IADA implements policy changes for members
The International Aircraft Dealers Association (IADA) has tightened accreditation standards for its members, following its 2023 annual board meeting.
The association has changed the standards for IADA accreditation. Previously, a dealership needed to have 50% of their brokers obtain and maintain IADA Certified Aircraft Broker status. Now, 80% of a dealership’s brokerage need to gain this status.
Each dealer will have until the end of 2024 to be in full compliance with the change.
The new standard was announced in an email to members from Zipporah Marmor, chair, IADA, alongside other changes including how annual accreditation fees are paid. Accreditation fees will now be paid on an annual basis.
IADA’s rules around ongoing education have also changed. New brokers that apply to take the Certified Broker Exam will now be required to sign up for IADA U, the association’s education programme which was launched at the end of 2020. The broker will be charged the annual IADA U fee on January 1st the year following certification.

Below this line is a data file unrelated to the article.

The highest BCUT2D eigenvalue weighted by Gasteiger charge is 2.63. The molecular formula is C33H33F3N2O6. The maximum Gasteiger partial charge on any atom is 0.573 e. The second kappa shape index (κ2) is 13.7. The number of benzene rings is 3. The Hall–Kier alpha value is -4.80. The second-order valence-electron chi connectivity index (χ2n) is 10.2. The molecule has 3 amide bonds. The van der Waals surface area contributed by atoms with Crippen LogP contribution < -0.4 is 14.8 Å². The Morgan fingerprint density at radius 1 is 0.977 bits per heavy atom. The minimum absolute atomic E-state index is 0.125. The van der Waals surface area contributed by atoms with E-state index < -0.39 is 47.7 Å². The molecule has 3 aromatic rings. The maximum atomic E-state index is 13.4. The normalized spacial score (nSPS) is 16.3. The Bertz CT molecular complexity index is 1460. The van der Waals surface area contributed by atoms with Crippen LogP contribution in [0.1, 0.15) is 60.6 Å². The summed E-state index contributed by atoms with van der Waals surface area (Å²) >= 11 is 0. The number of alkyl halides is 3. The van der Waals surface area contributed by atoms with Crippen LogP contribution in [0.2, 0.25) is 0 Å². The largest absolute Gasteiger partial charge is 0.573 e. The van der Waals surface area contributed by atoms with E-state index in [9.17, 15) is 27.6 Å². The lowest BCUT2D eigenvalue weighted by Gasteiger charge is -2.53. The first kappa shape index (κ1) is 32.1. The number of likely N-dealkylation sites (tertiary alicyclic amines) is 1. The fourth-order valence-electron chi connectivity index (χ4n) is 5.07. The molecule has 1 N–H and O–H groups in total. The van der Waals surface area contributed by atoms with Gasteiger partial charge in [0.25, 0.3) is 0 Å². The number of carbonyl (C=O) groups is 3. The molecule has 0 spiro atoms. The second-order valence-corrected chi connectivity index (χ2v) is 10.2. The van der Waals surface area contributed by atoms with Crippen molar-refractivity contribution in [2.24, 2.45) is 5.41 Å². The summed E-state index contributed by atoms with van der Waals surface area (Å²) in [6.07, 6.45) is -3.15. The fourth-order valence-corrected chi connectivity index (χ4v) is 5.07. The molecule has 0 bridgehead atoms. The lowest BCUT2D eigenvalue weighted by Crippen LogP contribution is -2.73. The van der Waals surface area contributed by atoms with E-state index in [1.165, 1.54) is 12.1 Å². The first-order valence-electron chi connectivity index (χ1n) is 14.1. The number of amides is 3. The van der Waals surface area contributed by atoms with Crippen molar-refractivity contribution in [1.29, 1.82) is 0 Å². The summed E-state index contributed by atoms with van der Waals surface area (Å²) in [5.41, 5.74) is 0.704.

Brokers will no longer have a 60-day grace period for meeting continuing education requirements, according to Marmor’s update. All IADA brokers must complete five Continuing Education Credits between January 1st and December 31st each year. If these requirements aren’t met by the last day of the year, certification will be suspended.
Signing off the email, Marmor said: “We continue to move from strength-to-strength, thanks to you, our members, and your active participation.”
In January, IADA’s members reported that 2022 was the strongest year for private jet sales in the history of the association, with 1,399 deals closed and $9.3bn in resale transactions.